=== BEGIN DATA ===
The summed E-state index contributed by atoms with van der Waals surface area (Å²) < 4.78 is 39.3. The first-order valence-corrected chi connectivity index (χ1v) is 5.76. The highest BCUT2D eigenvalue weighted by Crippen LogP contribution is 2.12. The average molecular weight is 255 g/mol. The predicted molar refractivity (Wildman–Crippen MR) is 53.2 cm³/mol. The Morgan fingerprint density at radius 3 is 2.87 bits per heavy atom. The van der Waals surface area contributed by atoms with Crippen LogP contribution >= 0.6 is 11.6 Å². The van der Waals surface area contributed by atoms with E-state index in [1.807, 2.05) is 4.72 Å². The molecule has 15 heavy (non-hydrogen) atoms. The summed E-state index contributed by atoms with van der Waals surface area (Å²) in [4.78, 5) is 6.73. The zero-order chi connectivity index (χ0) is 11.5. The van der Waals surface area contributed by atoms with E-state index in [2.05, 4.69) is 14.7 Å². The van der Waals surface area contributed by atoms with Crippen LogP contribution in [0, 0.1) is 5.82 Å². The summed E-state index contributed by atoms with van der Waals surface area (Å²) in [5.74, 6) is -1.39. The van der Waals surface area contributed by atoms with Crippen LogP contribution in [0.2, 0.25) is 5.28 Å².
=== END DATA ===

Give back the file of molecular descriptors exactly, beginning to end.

The summed E-state index contributed by atoms with van der Waals surface area (Å²) < 4.78 is 39.3. The first-order valence-corrected chi connectivity index (χ1v) is 5.76. The highest BCUT2D eigenvalue weighted by Crippen LogP contribution is 2.12. The average molecular weight is 255 g/mol. The predicted molar refractivity (Wildman–Crippen MR) is 53.2 cm³/mol. The Morgan fingerprint density at radius 3 is 2.87 bits per heavy atom. The van der Waals surface area contributed by atoms with Crippen LogP contribution >= 0.6 is 11.6 Å². The van der Waals surface area contributed by atoms with E-state index in [1.807, 2.05) is 4.72 Å². The molecule has 15 heavy (non-hydrogen) atoms. The summed E-state index contributed by atoms with van der Waals surface area (Å²) in [4.78, 5) is 6.73. The zero-order chi connectivity index (χ0) is 11.5. The van der Waals surface area contributed by atoms with E-state index in [2.05, 4.69) is 14.7 Å². The van der Waals surface area contributed by atoms with Crippen LogP contribution in [0, 0.1) is 5.82 Å². The summed E-state index contributed by atoms with van der Waals surface area (Å²) in [5.74, 6) is -1.39. The van der Waals surface area contributed by atoms with Crippen LogP contribution in [0.2, 0.25) is 5.28 Å².